From the Journal of the Atlanta Campaign, kept at headquarters of the Fourth Army Corps, by Lieutenant Colonel Joseph S. Fullerton, Assistant Adjutant General.

July 9.- 2 a. m., received instructions from department headquarters to move the division to Roswell Factory at daylight, and to move without wagons. 2 a. m., directed General Newton to move his division to Roswell Factory at daylight (4.30) this morning, for the purpose of supporting General Garrard, and “making sure of anything that may be gained by him,” to take one battery, but no wagons; McPherson’s troops to relieve this division as soon as they arrive at the Factory. 4 a. m., received note from department headquarters stating that it is General Sherman’s opinion that inasmuch as General McPherson (?) has made a lodgment that Johnston will be forced in strategy to attack us or General McPherson, or withdraw. It is therefore directed that we take advantage of the situation by feeling the enemy’s skirmishers at daylight, if we have any in our front not across the river, &c. It is now about daylight, but General Wood has just been instructed to keep up his picket-firing across the river, the only place that the enemy is in range. 5 a. m., received note from General Newton inquiring whether he was to cross the river with General Garrard or remain at the Factory, or if he crossed was he to go with Garrard, or merely see him safe on his way. At once replied:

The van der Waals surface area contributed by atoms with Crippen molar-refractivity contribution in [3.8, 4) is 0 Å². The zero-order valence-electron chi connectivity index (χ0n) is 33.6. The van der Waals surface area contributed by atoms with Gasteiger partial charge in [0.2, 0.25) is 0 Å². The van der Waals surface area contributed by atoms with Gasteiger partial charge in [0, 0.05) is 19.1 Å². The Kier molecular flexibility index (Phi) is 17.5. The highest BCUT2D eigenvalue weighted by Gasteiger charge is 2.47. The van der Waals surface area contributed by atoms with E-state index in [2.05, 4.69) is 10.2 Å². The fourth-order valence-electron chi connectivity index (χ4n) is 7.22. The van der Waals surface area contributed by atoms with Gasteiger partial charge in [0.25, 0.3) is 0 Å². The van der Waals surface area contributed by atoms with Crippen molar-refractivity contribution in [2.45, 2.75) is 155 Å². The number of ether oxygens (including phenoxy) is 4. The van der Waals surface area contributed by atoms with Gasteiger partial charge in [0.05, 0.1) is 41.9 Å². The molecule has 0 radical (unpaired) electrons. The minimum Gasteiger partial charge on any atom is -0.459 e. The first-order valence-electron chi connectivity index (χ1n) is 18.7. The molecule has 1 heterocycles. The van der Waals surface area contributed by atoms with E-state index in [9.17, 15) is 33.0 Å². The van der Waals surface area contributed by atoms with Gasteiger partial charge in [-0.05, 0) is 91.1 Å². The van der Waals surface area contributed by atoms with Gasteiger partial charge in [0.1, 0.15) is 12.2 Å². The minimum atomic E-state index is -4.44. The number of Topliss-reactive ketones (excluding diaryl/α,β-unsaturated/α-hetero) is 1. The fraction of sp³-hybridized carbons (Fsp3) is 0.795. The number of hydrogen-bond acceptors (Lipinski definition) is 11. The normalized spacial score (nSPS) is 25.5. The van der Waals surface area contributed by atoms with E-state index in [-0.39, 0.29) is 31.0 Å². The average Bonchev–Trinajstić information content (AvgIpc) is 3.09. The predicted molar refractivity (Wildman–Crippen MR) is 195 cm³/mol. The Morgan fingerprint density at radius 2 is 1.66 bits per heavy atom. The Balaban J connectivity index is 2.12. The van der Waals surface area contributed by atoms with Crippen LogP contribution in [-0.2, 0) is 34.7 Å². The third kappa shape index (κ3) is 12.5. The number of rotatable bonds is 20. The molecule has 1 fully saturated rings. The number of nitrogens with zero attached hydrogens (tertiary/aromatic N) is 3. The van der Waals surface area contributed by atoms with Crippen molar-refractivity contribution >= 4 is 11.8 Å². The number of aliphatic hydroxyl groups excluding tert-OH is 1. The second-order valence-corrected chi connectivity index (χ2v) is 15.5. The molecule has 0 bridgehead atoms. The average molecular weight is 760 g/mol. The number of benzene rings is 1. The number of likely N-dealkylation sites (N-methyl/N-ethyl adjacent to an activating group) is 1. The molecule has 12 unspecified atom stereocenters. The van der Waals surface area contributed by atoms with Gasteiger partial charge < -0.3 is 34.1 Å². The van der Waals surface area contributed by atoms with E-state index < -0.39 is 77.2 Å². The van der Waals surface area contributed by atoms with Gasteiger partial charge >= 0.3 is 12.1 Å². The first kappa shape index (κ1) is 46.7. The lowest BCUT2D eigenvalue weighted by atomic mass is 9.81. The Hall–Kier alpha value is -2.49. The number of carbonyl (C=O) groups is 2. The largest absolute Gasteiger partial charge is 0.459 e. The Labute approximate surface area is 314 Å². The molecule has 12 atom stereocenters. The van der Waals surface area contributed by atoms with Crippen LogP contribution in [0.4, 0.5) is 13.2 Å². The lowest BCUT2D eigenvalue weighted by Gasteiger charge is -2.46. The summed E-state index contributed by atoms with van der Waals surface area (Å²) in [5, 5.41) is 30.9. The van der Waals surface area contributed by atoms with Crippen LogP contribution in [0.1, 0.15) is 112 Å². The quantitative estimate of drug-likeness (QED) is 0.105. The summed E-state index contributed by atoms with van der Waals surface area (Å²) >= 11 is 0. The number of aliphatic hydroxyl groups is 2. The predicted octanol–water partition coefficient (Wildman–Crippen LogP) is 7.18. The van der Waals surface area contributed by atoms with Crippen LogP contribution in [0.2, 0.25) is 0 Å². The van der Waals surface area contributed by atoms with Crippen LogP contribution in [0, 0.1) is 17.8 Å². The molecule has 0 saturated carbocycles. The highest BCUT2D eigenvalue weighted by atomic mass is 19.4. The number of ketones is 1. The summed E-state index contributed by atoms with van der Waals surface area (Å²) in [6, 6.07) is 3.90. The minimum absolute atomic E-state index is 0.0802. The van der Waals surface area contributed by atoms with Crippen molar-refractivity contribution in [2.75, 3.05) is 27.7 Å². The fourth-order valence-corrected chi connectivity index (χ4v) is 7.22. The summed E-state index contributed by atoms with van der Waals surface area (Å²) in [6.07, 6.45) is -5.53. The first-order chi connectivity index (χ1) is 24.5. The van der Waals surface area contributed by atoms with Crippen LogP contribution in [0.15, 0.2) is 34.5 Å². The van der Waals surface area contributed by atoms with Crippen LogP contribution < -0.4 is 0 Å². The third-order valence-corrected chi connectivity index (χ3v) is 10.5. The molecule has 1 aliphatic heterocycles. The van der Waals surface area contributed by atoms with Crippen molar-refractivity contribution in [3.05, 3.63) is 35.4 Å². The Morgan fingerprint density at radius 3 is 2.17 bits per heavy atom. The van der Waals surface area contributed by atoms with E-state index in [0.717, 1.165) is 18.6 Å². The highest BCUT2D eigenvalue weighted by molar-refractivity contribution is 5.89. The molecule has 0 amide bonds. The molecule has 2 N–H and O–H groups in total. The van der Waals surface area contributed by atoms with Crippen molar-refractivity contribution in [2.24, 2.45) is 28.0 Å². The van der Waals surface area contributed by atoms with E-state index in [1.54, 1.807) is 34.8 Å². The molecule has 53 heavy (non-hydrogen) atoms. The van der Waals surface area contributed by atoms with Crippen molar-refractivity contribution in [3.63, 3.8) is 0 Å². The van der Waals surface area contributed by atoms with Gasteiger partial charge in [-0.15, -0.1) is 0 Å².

“Cross, if necessary to support General Garrard if he crosses, and the enemy does not retreat from or leave his front. Do whatever is best to give him assistance and enable him to hold any position he may gain.”
8 a. m., directed General Stanley that as General Newton’s division has moved, he will picket the road well to his left, especially the one leading over Rottenwood Creek, and establish a post at the bridge at said crossing. 9 a. m., sent a note to General Newton, on the march directing him to construct a bridge-head on the other side of the river, provided he gets across, as soon as General Garrard gives him space to do so. 11 a. m., the enemy again opened upon us the enemy may be making a reconnaissance to discover our weak point; to keep a strict watch, and if you (Stanley) think he is doing so, to push a regiment of infantry to Powers’ Ferry and bring it back this evening (not near enough to be exposed to artillery fire). 8 p. m., Captain Kirlin arrived from General Newton, and stated that he arrived at Roswell Ferry, and crossed over the river with two brigades at 2 p. m.; that General Garrard crossed at 6 a. m.; meeting with but little opposition.